Complaints Related to Moral Turpitude
Missouri law enforcement officers are subject to discipline if they commit an act of moral turpitude while on duty or under color of law. Moral turpitude complaints are distinct from complaints alleging an officer committed a crime. Criminal charges are not necessary for POST to pursue these allegations. Officers may face a moral turpitude allegation in addition to another alleged cause for discipline, including commission of a criminal offense.
Officers faced with these complaints may not understand what POST is alleging or how to respond. If you are a Missouri law enforcement officer facing an allegation from POST that you committed an act of moral turpitude, contact the attorneys at Dolley Law, LLC today for experienced and effective legal representation.
What are “Acts of Moral Turpitude”?
Under Missouri law, POST may “discipline any peace officer licensee who has committed any act while on active duty or under color of law that involves moral turpitude.” § 590.080(3) RSMo. Missouri courts have defined an act of moral turpitude as “an act of baseness, vileness, or depravity in the private and social duties which a man owes to his fellowman or to society in general, contrary to the accepted and customary rule of right and duty between man and man; everything ‘done contrary to justice, honesty, modesty, and good morals.’” In re Frick, 694 S.W.2d 473, 479 (Mo. banc 1985).
An act of moral turpitude may or may not also be a crime. Director of Department of Public Safety v. Edward J. Locke, No. 12-1786PO, 2013 WL 1857658 at *3 (Mo. Admin. Hrg. Comm., Mar. 22, 2013). In relation to moral turpitude, courts group crimes into three categories: (1) crimes that necessarily involve moral turpitude; (2) crimes that definitely do not involve moral turpitude; and (3) crimes that “may be saturated with moral turpitude, yet do not involve it necessarily.” Brehe v. Missouri Dept of Elementary and Secondary Education, 213 S.W.3d 720, 725 (Mo. Ct. App. 2007).
The first category typically involves crimes such as first degree murder, rape, and first degree child endangerment. Id. With such crimes, “[a]n inquiry into the circumstances is unnecessary to create authority for discipline.” Id. The third category, however, requires consideration of the “related factual circumstances” of the offense to determine whether moral turpitude is involved. Id. (reversing Board discipline order for failing to consider the circumstances surrounding the alleged crime).
Actions that do not constitute crimes may still involve moral turpitude and subject an officer to discipline. Locke, 2013 WL 1857658 at *4. Actions that are contrary to justice, honesty, modesty, or good morals qualify as acts of moral turpitude. Id. These include, for example, violating probation or engaging in sexual acts with a crime victim while on duty. See, e.g., Director of Department of Public Safety v. Mark I. Daniels, No. 15-1475PO, 2017 WL 1041821 at *3 (Mo. Admin. Hrg. Comm., Feb. 3, 2017); Locke, 2013 WL 1857658 at *4.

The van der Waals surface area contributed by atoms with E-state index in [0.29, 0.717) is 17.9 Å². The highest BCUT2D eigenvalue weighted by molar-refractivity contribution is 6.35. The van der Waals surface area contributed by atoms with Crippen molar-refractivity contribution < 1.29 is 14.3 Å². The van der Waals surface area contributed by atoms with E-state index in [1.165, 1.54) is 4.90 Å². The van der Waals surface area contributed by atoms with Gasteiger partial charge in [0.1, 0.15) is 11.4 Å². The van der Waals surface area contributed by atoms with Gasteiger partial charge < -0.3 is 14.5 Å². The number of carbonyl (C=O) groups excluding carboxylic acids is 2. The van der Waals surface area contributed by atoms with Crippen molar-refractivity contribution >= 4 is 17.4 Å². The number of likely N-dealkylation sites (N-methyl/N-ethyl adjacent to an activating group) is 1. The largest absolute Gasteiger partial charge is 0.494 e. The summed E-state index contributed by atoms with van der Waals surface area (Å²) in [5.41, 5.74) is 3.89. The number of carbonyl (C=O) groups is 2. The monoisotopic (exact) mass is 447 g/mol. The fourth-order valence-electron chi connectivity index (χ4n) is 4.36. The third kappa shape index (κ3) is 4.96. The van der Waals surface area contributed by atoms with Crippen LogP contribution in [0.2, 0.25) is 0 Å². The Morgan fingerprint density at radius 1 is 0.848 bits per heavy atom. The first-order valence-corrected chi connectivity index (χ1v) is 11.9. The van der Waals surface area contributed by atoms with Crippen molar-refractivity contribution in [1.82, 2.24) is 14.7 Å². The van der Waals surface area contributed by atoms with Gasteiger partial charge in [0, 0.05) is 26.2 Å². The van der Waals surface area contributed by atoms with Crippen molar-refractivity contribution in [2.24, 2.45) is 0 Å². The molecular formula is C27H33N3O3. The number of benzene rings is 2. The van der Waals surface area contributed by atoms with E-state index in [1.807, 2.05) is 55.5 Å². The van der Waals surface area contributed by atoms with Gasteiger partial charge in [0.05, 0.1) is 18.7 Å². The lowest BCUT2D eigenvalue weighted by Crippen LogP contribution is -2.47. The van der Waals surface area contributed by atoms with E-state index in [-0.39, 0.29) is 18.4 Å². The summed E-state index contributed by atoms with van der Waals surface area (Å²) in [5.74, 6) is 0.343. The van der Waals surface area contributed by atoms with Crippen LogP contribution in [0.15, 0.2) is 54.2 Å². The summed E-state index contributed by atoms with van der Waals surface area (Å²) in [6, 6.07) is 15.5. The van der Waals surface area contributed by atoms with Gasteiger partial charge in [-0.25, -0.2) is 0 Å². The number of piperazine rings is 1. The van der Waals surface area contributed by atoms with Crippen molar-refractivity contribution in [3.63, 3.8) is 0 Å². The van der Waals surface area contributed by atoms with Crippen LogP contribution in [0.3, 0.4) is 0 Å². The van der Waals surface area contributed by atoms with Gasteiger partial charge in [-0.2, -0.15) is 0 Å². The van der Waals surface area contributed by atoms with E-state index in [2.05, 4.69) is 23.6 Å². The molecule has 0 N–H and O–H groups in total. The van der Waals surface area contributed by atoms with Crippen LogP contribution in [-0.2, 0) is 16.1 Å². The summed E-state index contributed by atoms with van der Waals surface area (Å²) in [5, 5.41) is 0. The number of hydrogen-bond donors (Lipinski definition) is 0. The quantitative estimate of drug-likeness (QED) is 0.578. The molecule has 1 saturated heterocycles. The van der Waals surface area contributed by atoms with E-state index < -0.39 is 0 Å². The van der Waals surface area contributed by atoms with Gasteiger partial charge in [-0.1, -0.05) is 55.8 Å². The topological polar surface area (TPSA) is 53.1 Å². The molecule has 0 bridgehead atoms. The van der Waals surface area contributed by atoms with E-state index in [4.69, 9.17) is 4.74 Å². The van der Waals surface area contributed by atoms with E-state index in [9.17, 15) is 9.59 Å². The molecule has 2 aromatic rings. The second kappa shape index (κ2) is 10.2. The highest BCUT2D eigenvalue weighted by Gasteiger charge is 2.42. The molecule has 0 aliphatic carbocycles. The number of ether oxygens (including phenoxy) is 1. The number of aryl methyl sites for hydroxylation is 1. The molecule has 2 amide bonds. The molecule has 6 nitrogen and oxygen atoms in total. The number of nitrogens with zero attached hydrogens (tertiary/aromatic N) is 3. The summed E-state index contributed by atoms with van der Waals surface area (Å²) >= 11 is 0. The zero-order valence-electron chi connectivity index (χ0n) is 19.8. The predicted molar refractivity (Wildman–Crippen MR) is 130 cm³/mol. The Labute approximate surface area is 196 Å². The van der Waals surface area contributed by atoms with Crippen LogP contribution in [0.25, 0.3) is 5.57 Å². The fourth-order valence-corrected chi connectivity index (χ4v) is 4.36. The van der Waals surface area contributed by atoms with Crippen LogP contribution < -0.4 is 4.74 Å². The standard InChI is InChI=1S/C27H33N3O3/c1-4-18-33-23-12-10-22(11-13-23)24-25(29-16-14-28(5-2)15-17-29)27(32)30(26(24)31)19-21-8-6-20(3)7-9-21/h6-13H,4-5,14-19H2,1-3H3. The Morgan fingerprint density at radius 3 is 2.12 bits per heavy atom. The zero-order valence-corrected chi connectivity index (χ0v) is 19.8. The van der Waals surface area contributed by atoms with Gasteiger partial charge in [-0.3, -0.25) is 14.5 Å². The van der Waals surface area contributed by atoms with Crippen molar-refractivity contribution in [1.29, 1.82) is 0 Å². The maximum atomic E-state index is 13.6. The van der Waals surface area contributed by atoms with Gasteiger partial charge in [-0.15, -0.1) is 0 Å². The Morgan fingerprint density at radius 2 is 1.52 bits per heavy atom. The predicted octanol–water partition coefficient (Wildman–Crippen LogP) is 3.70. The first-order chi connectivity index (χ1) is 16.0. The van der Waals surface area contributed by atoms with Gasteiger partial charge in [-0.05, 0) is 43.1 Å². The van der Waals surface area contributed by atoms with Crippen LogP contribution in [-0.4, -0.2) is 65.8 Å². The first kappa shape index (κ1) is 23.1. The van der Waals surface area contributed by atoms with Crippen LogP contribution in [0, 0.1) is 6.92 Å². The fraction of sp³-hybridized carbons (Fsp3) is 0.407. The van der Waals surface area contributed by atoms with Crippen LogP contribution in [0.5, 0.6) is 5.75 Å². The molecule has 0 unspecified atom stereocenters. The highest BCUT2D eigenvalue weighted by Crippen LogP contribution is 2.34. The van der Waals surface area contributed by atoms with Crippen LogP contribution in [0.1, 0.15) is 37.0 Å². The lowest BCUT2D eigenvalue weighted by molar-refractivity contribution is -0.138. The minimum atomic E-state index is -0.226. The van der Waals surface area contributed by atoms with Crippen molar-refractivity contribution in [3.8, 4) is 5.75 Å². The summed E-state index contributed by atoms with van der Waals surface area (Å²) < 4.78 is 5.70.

Active Duty or Under Color of Law
POST may only discipline officers who have committed acts of moral turpitude if they are done while on active duty or under color of law. § 590.080(3), RSMo. An officer is on “active duty” if he or she is working as a police officer or possesses police authority. Locke, 2013 WL 1857658 at *2; Director of Department of Public Safety v. Marcus Vangross Hopkins, No. 12-2225PO, 2013 WL 4517193 at *2 (Mo. Admin. Hrg. Comm., July 3, 2013).
An officer acts under color of law “(1) when a police officer undertakes purely private action while invoking his authority as a police officer, or as a result of his role as a police officer, and (2) when an off-duty police officer undertakes an official duty.” Director of Department of Public Safety v. Theresa M. Bourbon, No. 08-0040PO, 2008 WL 5630922 at *2 (Mo. Admin. Hrg. Comm., Sept. 10, 2008). “Whether the police officer is off duty or out of uniform is not controlling in determining whether the conduct was under color of law.” Id. Courts consider factors such as whether the officer displayed a badge, displayed a uniform, used a marked police vehicle, or made other assertions of police authority. Id.
Discipline for Moral Turpitude Complaints
To establish cause for discipline based on an act of moral turpitude, POST must file a complaint with the Administrative Hearing Commission (AHC). An officer accused of misconduct has the right to representation by an attorney, can seek discovery from POST, and can subpoena and depose witnesses. The officer then has the right to a trial-type hearing before the AHC in which evidence is presented and witnesses testify and are cross examined. Motions may also be filed and ruled upon. Following the hearing, each side presents written arguments and other briefing to the Commissioner, who then issues a written ruling. If cause for discipline is found, a second hearing is held to determine what discipline should be imposed on the officer’s license. This can range from probation to suspension to revocation.
Officers who receive a complaint from POST alleging they committed an act of moral turpitude need representation from an attorney with experience in both criminal and administrative law. These cases often involve complex legal arguments and detailed research, along with intensive factual investigation. Understanding the substantive law and the realities of police work are crucial to a successful defense.
If you are notified that a complaint has been made against your Missouri peace officer license, contact Dolley Law, LLC at (314) 645-4100 or email@example.com.